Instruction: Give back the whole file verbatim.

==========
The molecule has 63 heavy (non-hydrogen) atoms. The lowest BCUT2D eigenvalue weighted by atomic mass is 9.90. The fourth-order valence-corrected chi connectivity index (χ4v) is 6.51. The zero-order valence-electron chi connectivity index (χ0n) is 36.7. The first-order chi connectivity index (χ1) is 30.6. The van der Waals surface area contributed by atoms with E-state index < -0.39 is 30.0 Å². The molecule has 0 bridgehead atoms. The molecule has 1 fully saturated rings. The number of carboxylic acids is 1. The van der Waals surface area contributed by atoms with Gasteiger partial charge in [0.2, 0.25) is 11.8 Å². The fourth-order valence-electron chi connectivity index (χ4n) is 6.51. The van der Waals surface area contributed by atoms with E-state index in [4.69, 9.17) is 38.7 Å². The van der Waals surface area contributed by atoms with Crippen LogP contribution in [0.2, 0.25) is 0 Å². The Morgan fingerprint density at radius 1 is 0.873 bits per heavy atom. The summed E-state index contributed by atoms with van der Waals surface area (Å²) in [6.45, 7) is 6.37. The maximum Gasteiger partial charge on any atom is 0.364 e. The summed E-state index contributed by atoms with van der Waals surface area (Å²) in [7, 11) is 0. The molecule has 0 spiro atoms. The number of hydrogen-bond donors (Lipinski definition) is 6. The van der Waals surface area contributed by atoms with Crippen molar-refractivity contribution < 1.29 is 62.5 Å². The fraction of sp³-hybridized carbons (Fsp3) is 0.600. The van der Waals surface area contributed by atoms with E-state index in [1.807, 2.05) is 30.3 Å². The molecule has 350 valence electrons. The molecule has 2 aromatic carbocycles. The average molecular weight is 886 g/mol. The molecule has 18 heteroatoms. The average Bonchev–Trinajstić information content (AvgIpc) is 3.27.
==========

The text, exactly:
The molecule has 63 heavy (non-hydrogen) atoms. The lowest BCUT2D eigenvalue weighted by atomic mass is 9.90. The fourth-order valence-corrected chi connectivity index (χ4v) is 6.51. The zero-order valence-electron chi connectivity index (χ0n) is 36.7. The first-order chi connectivity index (χ1) is 30.6. The van der Waals surface area contributed by atoms with E-state index < -0.39 is 30.0 Å². The molecule has 0 bridgehead atoms. The molecule has 1 fully saturated rings. The number of carboxylic acids is 1. The van der Waals surface area contributed by atoms with Gasteiger partial charge in [0.2, 0.25) is 11.8 Å². The fourth-order valence-electron chi connectivity index (χ4n) is 6.51. The van der Waals surface area contributed by atoms with E-state index in [4.69, 9.17) is 38.7 Å². The van der Waals surface area contributed by atoms with Crippen LogP contribution in [0.2, 0.25) is 0 Å². The Morgan fingerprint density at radius 1 is 0.873 bits per heavy atom. The summed E-state index contributed by atoms with van der Waals surface area (Å²) in [6.45, 7) is 6.37. The maximum Gasteiger partial charge on any atom is 0.364 e. The summed E-state index contributed by atoms with van der Waals surface area (Å²) in [7, 11) is 0. The molecule has 0 spiro atoms. The number of hydrogen-bond donors (Lipinski definition) is 6. The van der Waals surface area contributed by atoms with Crippen molar-refractivity contribution < 1.29 is 62.5 Å². The fraction of sp³-hybridized carbons (Fsp3) is 0.600. The van der Waals surface area contributed by atoms with E-state index in [1.807, 2.05) is 30.3 Å². The molecule has 350 valence electrons. The molecule has 2 aromatic carbocycles. The average molecular weight is 886 g/mol. The molecule has 18 heteroatoms. The average Bonchev–Trinajstić information content (AvgIpc) is 3.27.